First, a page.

no scrubs

I’m back and I made it through breast implant surgery with less pain and overall intensity than the double mastectomy (amputation) in 2013. This is like a walk in the park eating a hot dog compared to the first one thanks to my superstar plastic surgeon and her resident!

Being a patient is humbling. You are in a very vulnerable position. This is when gender, age, socioeconomic background, race, career, academic level, and status does NOT matter. At the end of the day we are all the same. Health and quality of life is everything. I worked in a dialysis unit at the hospital as a clerk for almost two years, and also did a short stint at The Women’s Breast Health Centre (try answering the phone saying that title, for some reason I had the hardest time getting it out of my mouth, urg! – now the word ‘breast’ rolls out with ease – go figure). The hospital environment was eye-opening, that coupled with my own experience has taught me a lot about the value of being a healthy person. For one, being able to eat and move around freely is a blessing. Being confined to a bed for a mental or physical disease is life changing. Hence, I vow to enjoy movement, freedom, food, travel, reading, writing, working…etc.. as much as possible, this includes my attempts at elegant swimming! Ha.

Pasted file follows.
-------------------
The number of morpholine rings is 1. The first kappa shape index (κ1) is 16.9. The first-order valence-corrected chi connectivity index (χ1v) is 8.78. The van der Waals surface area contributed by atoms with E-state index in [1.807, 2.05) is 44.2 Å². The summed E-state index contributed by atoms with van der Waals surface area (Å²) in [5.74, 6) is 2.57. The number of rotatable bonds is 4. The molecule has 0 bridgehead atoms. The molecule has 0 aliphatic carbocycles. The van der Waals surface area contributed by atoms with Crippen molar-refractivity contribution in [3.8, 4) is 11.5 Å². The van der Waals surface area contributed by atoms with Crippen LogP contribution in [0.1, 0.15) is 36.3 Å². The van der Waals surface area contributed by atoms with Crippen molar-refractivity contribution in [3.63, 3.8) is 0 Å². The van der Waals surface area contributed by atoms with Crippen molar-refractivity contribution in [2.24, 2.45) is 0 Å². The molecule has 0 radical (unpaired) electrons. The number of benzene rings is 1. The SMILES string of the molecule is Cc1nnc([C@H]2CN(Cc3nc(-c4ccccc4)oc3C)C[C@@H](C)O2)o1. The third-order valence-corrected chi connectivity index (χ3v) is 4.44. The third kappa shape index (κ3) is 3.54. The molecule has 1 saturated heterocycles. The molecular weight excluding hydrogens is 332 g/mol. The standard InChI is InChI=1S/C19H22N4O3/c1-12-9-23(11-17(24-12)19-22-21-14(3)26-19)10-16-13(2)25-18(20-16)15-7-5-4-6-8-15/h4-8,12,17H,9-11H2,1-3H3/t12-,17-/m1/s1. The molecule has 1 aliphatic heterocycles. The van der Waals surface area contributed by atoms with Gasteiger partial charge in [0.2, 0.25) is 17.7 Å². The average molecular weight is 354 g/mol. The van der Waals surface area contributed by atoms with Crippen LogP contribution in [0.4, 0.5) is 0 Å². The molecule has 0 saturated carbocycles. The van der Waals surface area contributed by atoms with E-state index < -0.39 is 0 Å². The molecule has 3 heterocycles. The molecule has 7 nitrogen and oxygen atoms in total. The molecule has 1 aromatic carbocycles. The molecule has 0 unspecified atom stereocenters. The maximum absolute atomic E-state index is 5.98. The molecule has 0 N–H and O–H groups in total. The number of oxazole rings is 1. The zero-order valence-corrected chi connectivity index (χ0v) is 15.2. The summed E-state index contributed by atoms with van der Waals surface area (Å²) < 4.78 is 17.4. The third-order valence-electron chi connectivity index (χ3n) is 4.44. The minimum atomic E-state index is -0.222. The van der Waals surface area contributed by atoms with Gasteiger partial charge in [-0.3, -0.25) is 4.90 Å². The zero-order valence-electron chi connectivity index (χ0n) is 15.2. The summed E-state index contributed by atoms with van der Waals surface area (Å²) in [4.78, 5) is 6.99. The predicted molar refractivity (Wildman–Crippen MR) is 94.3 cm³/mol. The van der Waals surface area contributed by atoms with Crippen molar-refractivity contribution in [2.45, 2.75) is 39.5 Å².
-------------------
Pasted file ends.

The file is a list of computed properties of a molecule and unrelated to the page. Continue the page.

So, I went into the hospital at 7:30am on Tuesday and the first thing they do is take your vitals. Here are my vitals (because vitals are cool):

weight: 67.7 – meh
blood pressure: 146/82 (much better)
height: 165 (am a centimeter taller than last time)
pulse: 71

And then they did something that actually made me nervous for about 30 seconds….a pregnancy test! I would have fainted if that had come back positive. I had about an hour and a half until I would be brought to the operating room. I was calm watching netflicks when they wheeled in this lady who was placed in the bed beside mine… OMG she was being really short and irritated with her husband, and ordering him around. She was only there for about two minutes and was already asking for an extra pillow. Oh wait she said ‘thank u’ to the sweet volunteer… Ok maybe she wasn’t a total drama queen. Oh and then she was laughing and being pleasant… pain meds must have been kicking in.

I want to give a shout out to the nurses. When I worked in the hospital, the nurses were the BEST. Medical school 101 – get along with the nurses – kind of similar to when you work as a server in a restaurant. It’s important to know who really runs the show – the cooks. Yes, of course you have to get along with everyone and everybody’s role is important as a team, but the cooks and nurses are the back bone of their establishments. I’m sure some would disagree with me but I always found this to be my saving grace in work situations.

Am tired now. I will give more details of surgery another day…

 

 

 

 

 

 

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